For The New Year, Don’t Resolve – Reframe – Part II

ReframeIn Part II of this article, we will discuss how to reframe New Year’s resolutions regarding making major life changes, getting out of debt, and being more organized.
Reframe making major life changes: Change is very difficult to impossible for many people unless they are forced into it. The change may be going back to school, switching careers, getting a divorce, moving to another state. A New Year’s resolution to change something huge has foot-dragging stamped all over it. Instead of beating yourself up about what a coward you are, face you fear first. Find a support group among family, friends, and outside counsel. Break your fears down into lists. Then weigh the pros and cons of each fear individually. Pamper your amydala, the part of your brain that processes fear and other emotions. You can actually train your amydala to be more attentive to positive than negative. After you identify your fears, approach each one in a positive way. Look for the positive behind the fear. Once your brain is retrained to think positively, your fears will lessen and you’ll be able to make small steps toward your life change.

Reframe getting out of debt: It might not be remotely possible for you right now given the economy. But you can stop spending money. Make a list of activities you can do that are free, and then put them on your calendar. Enlist other friends who are also trying to stop spending money. Some activities are: hiking; walking the beach (try collecting heart shaped rocks); attending free concerts in parks or community yoga classes; starting or joining a book club; journaling; taking photos; cleaning out your garage or other junky areas and donating or selling your items; volunteering to walk dogs at the local animal shelter (a great way to meet people); taking community classes to learn a skill; volunteering for disaster relief programs; making a recipe book using all of your favorite recipes; learning to knit (when I was really poor I would buy old sweaters at the Salvation Army and unravel them for the yarn—you can make amazing things that way); learning to sew (my favorite quilt is made of squares of old woolen blankets zig-zagged together); going to a park or beach or public area and collect trash (this really does make you feel good); and going to a Buddhist meditation retreat (most offer sessions and even retreats for free for people who really can’t afford to pay).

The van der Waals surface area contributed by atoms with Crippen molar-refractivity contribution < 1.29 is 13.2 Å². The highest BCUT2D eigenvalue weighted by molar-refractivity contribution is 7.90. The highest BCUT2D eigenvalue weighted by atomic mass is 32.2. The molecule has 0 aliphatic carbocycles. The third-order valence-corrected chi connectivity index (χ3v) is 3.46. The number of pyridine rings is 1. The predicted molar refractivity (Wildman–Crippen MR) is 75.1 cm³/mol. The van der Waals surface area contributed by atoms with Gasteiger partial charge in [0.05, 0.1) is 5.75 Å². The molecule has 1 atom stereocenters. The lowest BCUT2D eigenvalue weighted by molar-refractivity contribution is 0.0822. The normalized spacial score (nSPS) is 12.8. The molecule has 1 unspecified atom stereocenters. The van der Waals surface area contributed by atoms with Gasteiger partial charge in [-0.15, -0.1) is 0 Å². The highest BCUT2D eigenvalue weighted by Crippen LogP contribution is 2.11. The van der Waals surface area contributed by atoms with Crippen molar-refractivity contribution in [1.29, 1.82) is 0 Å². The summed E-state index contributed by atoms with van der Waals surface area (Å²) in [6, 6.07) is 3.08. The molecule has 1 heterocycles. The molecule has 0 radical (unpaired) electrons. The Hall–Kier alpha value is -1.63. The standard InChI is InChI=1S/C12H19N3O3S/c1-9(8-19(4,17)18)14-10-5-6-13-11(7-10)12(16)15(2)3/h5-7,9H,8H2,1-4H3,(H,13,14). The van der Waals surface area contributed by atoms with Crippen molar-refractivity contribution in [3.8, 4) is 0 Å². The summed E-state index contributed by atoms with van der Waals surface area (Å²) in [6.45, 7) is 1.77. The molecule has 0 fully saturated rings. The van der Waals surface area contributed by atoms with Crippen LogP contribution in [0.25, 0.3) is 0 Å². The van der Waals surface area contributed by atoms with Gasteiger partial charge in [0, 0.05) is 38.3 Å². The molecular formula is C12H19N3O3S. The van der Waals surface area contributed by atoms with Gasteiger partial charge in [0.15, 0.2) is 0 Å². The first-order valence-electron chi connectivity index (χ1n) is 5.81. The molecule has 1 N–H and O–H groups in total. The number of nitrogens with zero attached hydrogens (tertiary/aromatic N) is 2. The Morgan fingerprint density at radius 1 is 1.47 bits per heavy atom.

Reframe being more organized: Get rid of clutter. Extra stuff bogs you down, and it is a life/energy sucker. Stop buying things you don’t need! If you’re closets are bulging just getting rid of stuff will turn you into a more organized person. Two prime spots to start are the kitchen and bedroom. We’ve already talked about the kitchen cleaning out the fridge and pantry. As for your bedroom—it is not a place to pay bills or have a filing cabinet filled with stressful tax documents. Make your bedroom (and that bulging closet) a sexy, fun, happy place to be. You’ll sleep more restfully, have more fun and ultimately be more organized!
Stay tuned for Part III of this article where we will discuss caring more about others, pursuing a new hobby, spending more time with family and friends, and getting more out of life!
Om Shanti!
Nancy Deville

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